So both my parents focused a lot on my weight, in an attempt to help me based on their own fears. But it only made me feel ashamed and driven more toward food.
Lisa: What changed?
Marie: At a point in high school I decided I didn’t want to be so heavy. I became committed to changing my eating and to working out. But I didn’t do it in a healthy way. I forced myself to diet, using self disgust and loathing as motivation. Later after I lost weight but still struggled with eating emotionally, I somewhat accidentally discovered how to make myself throw up.
So lost the weight, but inside I was still lost.
Lisa: And what changed that?
Marie: About three years ago around age 28 I met my now fiancé at a time in my life when I had years of self work in place but was ready for a real change.. He’s very committed to personal growth and introduced me to someone he really believed could help promote my internal shift. Through him I met a coach who started me on a clear path to true change.
She helped me start owning myself, and becoming who I was meant to be. I started developing a sense of self worth and believing in myself for the first time. And through that I no longer wanted to live in self hatred.
It went slowly at first but picked up momentum. I went through a transformational leadership program over the course of a year, and that led me to the Institute for the Psychology of Eating. Over time I started respecting and listening to my body.
I began to see how my earlier view of dieting and restriction had created pain and sickness. I could see that only by loving and accepting myself could I become or stay thin in a healthy way.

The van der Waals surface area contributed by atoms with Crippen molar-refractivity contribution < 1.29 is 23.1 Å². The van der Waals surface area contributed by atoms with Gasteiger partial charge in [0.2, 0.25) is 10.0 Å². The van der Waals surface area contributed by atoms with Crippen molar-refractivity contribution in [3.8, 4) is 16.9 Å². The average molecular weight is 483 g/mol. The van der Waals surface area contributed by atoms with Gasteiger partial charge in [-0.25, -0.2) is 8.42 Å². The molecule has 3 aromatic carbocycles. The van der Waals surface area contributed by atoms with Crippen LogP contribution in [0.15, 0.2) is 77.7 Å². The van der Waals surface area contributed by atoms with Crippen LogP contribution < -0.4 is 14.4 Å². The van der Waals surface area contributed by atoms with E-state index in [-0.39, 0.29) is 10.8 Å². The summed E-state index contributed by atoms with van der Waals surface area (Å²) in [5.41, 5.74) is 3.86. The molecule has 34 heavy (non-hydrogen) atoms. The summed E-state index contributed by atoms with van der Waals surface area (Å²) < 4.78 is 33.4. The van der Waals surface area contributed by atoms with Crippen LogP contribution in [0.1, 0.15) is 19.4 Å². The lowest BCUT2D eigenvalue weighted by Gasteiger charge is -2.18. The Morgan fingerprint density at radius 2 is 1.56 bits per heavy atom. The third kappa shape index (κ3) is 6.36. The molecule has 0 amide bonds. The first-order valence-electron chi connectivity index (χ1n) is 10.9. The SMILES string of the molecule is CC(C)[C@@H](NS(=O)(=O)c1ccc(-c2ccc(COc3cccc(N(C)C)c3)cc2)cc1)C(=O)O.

By listening to my body I’ve found that it is happiest at about 20 pounds heavier than my lowest weight. And that’s where I am now.
Lisa: I have a question about your part time at a plastic surgery center. How do you reconcile that with your idea of self acceptance?
Marie: After my initial weight loss I had excess skin of course. At first I never considered having this fixed surgically. But as time went on I came to see that I was dragging the past along with me in the form of this excess skin. I had shame over it and couldn’t enjoy my body fully.
My mother, who has also evolved and grown, helped me see that getting rid of the excess skin could give me another level of freedom from the weight. And it did. My surgery gave me more confidence. It brought my outside more in line with my inside.
The doctor I work for now is the one who did the surgery. Through him I learned the difference between healthy use of surgery vs. trying to fix something on the inside by changing the outside.
I free lance write but needed a steadier source of funds to get my certification as a psychology of eating coach. The practice had an opening, so it was a perfect fit for me. Now the doctor refers clients to me for coaching.
Lisa: Thank you for this additional insight, and for sharing your story with us. What recommendations do you have for our readers?
Marie: The problem isn’t on the outside. To heal and become who you are meant to be, start on the inside.
Stop judging yourself and begin working toward self acceptance no matter what weight you are now. Stop dieting and restricting and abusing your body in an effort to hate it into being thinner.
Look for support from someone who can help you with the inside work rather than going on another diet. Because even if the diet is successful and you lose weight like I did, you can end up just as unhappy and in a worse place health wise.
It’s not the quick fix method. However, at some point you will be able to look back and see that you’ve become this whole other person. By working from the inside out, you can, like me, build a life you couldn’t have even imagined.
Lisa: Thank you
Marie. I’m sure we will be hearing more from you here at Women Eat.